Graphene. Stronger than steel, but one million times thinner than a human hair. It could potentially make sea water drinkable and batteries so tiny they could be sewn into skin, revolutionizing everything from transport, engineering and electronics to medical science. The University of Manchester is at the heart of these new developments, pioneering research into how graphene and other advanced materials can change the world. However, if it is to continue leading the race to commercialize graphene, the University needs new state-of-the-art facilities to house its growing research and innovation base.
Arcadis has a long-standing relationship with the University of Manchester, having first worked with the team in 2012 to create the technical design brief for the world-leading National Graphene Institute. This £61 million, state-of-the-art facility opened in 2015 and is now the world's most advanced building for graphene research. Our role as Project Manager and Full Design Team saw us working closely with the University and leading scientists to bring their vision of a cutting-edge facility to life.
We were able to keep the project on budget and delivered to specific timeframes, providing early warning that allowed the University to apply for significant gap funding. We also identified and proposed space efficiencies for the building, helping to maximise flexibility in terms of how it could be used.
The resulting 7,825 sq m, five-storey building is now home to the latest technology. It has been designed using pioneering techniques to incorporate ultra-high specifications, including 1,500 sq m of cleanrooms, which have an atmosphere more than a million times purer than air.
The National Graphene Institute
In 2018, the National Graphene Institute was followed by the opening of the Graphene Engineering Innovation Centre (GEIC). This £60 million facility will provide a link into existing national expertise, offering a base for organisations and industry to work together on pilot production and accelerated research into the application of graphene.
Having already set the bar with the National Graphene Institute, Arcadis was once again appointed to provide Project Management and Full Design Team Services for the GEIC, including Cost and Information Management. Our appointment of Rafael Vinoly as the architect for the scheme was pivotal; resulting in a striking design that allows the public to witness the development of advanced materials through a highly glazed façade that showcases the research work being carried out within.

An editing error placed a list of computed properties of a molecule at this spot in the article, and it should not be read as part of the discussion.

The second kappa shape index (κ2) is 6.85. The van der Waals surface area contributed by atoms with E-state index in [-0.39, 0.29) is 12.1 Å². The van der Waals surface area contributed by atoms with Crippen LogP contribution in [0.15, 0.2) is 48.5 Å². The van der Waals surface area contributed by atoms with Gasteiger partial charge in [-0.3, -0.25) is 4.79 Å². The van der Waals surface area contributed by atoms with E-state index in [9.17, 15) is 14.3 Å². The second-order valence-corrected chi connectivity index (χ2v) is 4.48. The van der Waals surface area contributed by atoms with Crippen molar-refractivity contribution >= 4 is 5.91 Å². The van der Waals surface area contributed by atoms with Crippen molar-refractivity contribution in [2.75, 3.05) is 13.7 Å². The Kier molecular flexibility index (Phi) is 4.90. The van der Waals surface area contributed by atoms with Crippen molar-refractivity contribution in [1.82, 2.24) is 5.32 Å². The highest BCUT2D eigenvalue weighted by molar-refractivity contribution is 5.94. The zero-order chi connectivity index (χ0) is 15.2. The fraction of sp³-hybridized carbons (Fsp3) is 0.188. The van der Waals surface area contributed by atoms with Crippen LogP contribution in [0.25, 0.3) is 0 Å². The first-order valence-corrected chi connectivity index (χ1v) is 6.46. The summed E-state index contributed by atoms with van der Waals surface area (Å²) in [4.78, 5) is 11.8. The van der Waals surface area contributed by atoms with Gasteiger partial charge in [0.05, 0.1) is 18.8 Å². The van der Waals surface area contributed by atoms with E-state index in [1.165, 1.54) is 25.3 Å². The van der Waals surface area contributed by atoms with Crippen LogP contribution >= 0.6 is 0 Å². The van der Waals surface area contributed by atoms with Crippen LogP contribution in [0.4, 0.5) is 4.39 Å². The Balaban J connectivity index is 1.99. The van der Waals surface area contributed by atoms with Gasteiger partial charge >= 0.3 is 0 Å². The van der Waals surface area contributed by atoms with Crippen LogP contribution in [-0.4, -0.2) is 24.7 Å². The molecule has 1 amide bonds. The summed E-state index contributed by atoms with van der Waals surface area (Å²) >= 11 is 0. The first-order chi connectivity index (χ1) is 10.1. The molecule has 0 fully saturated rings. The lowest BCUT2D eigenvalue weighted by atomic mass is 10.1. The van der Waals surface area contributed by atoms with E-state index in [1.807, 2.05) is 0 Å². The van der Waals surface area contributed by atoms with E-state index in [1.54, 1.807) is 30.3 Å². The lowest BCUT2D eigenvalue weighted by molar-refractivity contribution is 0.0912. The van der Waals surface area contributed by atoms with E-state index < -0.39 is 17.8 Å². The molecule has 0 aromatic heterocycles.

The standardisation and flexibility of the space has resulted in a truly adaptable facility, comprising more than 8,400 square meters of new laboratories, a testing hall, offices and new collaboration spaces. Our role – reviewing procurement, minimizing risk and overseeing the tendering process – meant that the new facility could be delivered against a demanding project timetable. We used BIM techniques to increase the speed of modelling, development of options and identification of the preferred design; all of which significantly sped-up the decision making process.
The Graphene Engineering Innovation Centre
The new trifecta of buildings was completed with the Henry Royce Institute, which opened its doors in 2020 to provide a hub for world-class research. Here, scientists, industry and the public can come together to accelerate the innovation and adoption of advanced materials to meet our ever-evolving global challenges.
At 46 metres high, the Henry Royce Institute is the tallest building on the university campus, and is home to world-leading materials scientists, state-of-the-art equipment and collaborative space for industrial engagement.
In our role as project manager, cost manager and Full Design Team, we worked with architects NBBJ, contractor Laing O’Rourke, structural engineer Ramboll and building services engineer ARUP to lead the delivery of this new £200 facility. We had to work as a unified team to overcome some of the logistical challenges associated with the project. A busy city centre location meant limited space and strict operating times, but techniques including offsite construction and advanced digital engineering came to the fore, ensuring seamless, timely and cohesive project delivery.
The Henry Royce Institute
Together, the National Graphene Institute, GEIC and Henry Royce Institute will form a new ‘Graphene City’. Home to more than 350 scientists, manufacturers, engineers and innovators, the buildings will provide the critical mass necessary to drive forward innovation, research and development in graphene and advanced materials.
As a flagship project in the Government’s Northern Powerhouse agenda, Graphene City will not only enhance industrial competitiveness, it will cement Manchester and the UK as a world leader in advanced materials research. With it, new skills, new jobs, a boost to the local economy, and innovations that will surely deliver on a mission to shape more sustainable societies.